There is no association between diet and the development of renal stones.
The development of renal dysfunction is related to the size and location of renal stones.
Female gender and an active lifestyle are known risk factors.
The majority contain calcium.
Recurrence is unusual.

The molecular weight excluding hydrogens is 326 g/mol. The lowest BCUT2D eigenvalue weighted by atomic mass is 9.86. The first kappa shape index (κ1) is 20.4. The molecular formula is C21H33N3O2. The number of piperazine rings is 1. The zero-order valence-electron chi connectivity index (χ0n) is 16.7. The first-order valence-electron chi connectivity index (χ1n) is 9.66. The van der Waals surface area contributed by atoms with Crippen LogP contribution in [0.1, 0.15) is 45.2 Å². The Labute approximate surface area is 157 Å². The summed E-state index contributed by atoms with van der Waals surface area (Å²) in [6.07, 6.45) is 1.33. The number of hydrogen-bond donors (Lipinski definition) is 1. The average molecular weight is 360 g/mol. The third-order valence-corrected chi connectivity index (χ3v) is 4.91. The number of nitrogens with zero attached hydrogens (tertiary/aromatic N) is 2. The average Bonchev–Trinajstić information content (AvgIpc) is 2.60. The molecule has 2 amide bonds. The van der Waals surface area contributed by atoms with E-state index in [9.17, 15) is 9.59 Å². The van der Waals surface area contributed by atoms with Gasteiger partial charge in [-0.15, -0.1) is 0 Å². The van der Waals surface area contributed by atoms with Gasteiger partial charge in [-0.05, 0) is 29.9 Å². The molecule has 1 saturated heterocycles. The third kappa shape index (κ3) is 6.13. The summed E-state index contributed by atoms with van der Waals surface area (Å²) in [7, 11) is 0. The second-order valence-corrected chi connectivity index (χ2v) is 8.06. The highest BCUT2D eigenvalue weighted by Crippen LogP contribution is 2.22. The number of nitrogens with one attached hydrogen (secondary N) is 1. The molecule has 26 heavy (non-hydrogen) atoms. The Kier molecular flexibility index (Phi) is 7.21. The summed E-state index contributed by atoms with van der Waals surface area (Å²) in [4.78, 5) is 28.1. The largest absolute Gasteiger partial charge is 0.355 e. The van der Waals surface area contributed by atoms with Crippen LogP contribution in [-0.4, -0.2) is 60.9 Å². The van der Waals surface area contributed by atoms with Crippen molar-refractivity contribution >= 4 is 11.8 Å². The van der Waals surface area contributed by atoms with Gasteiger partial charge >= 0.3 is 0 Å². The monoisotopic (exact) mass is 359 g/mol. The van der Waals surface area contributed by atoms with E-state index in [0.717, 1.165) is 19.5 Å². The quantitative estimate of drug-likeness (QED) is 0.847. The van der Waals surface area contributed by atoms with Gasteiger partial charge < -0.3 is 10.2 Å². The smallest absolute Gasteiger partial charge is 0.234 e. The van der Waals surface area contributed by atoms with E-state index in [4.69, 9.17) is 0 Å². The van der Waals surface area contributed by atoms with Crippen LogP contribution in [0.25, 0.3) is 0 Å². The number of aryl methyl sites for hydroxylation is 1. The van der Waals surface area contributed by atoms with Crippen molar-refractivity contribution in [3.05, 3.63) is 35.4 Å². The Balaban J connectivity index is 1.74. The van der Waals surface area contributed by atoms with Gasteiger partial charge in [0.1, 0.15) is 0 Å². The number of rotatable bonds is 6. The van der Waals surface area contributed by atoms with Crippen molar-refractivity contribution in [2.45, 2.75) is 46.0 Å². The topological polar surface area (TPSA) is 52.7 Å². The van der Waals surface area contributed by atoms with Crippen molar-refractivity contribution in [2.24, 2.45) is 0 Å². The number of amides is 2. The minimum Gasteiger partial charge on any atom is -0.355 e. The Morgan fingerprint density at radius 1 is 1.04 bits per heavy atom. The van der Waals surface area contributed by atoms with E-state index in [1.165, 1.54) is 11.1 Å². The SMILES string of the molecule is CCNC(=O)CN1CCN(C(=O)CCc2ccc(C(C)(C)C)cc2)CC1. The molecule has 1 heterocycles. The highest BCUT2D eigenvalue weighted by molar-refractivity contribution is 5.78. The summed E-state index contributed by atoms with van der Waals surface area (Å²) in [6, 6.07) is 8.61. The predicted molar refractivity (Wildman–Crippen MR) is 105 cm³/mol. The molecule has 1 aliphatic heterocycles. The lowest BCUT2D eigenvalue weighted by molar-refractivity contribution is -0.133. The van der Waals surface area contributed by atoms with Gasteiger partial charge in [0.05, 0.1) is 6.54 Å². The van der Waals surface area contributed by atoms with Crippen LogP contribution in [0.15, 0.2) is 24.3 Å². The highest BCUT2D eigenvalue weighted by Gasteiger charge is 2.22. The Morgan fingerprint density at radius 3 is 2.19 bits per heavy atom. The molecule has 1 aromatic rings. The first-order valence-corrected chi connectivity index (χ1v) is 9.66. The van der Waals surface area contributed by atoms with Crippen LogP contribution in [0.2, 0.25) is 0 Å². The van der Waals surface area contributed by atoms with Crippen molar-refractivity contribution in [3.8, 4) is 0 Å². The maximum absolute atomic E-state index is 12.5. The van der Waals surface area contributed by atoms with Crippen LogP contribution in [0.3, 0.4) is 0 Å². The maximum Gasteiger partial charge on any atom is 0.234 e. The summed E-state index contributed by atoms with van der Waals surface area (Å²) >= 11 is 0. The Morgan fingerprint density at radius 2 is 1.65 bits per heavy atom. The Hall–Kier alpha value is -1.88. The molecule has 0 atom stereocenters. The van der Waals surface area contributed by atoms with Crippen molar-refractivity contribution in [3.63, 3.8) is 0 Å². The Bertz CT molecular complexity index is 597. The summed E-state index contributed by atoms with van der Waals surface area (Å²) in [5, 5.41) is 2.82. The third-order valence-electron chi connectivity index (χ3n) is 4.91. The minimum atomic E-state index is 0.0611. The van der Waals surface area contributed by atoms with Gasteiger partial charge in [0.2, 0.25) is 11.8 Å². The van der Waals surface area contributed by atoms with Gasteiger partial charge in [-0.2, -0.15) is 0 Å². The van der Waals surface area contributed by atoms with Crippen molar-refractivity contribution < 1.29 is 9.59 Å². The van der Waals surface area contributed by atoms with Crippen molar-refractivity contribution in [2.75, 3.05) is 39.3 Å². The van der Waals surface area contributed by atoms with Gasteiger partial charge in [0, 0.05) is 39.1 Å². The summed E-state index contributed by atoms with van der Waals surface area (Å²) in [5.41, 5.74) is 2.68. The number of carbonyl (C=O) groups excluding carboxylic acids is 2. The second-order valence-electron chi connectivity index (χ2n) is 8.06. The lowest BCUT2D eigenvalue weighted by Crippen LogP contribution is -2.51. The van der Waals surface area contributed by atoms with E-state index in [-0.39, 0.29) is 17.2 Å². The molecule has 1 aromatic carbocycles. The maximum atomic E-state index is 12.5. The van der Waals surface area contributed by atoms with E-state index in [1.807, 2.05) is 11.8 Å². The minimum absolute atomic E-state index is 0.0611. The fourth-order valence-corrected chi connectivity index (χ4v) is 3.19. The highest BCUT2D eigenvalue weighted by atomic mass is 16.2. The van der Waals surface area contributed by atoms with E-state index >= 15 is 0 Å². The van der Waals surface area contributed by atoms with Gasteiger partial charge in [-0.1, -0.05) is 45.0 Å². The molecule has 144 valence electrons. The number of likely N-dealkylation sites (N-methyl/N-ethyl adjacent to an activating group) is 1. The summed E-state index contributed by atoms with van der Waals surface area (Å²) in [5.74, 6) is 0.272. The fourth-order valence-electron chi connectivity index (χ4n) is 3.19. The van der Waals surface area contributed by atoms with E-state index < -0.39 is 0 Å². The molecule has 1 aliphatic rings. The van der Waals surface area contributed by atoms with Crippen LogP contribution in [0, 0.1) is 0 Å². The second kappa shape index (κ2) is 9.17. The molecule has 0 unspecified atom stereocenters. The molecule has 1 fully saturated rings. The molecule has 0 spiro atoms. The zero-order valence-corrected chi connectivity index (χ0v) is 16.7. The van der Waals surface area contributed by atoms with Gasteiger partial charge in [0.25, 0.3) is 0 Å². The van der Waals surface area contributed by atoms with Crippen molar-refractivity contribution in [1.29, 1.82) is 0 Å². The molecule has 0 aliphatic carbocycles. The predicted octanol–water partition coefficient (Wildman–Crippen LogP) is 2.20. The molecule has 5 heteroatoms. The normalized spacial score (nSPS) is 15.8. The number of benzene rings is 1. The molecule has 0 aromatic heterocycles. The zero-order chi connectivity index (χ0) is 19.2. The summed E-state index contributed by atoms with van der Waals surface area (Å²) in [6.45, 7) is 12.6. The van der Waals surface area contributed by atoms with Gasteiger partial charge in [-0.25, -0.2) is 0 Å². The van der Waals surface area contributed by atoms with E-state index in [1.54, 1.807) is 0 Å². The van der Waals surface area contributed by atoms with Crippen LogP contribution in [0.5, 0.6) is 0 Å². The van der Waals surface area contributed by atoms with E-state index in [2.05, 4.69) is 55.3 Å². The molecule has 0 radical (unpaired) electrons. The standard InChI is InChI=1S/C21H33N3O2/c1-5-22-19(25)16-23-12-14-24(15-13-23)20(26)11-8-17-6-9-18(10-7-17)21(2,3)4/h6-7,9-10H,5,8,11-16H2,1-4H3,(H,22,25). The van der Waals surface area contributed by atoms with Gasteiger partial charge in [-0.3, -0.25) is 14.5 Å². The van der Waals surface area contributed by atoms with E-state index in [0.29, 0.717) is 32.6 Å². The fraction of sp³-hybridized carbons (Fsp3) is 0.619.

Risk factors for the development of renal stones include age between 20 and 50 years, male gender, sedentary lifestyle, and family history. Stones form as a result of metabolic abnormalities including milk-alkali syndrome, sarcoidosis, Crohn disease, recurrent UTIs, and laxative abuse. They can be classified as calcium, struvite, uric acid, or cystine. The majority of stones are composed of either calcium oxalate alone or with calcium phosphate and hypercalciuria, due to excessive dietary intake, hyperparathyroidism, or peptic ulcer disease, is a major risk factor in the development of renal stones. The size and location of the stone are the major determinants of the severity of patient symptoms. Because of the urinary outflow obstruction and resultant urostasis, patients with renal stones are at increased risk of pyelonephritis, perinephric abscess, sepsis, and other severe urinary tract infections. The presence of comorbid urinary infection, rather than stone size or location, is the major cause of renal dysfunction.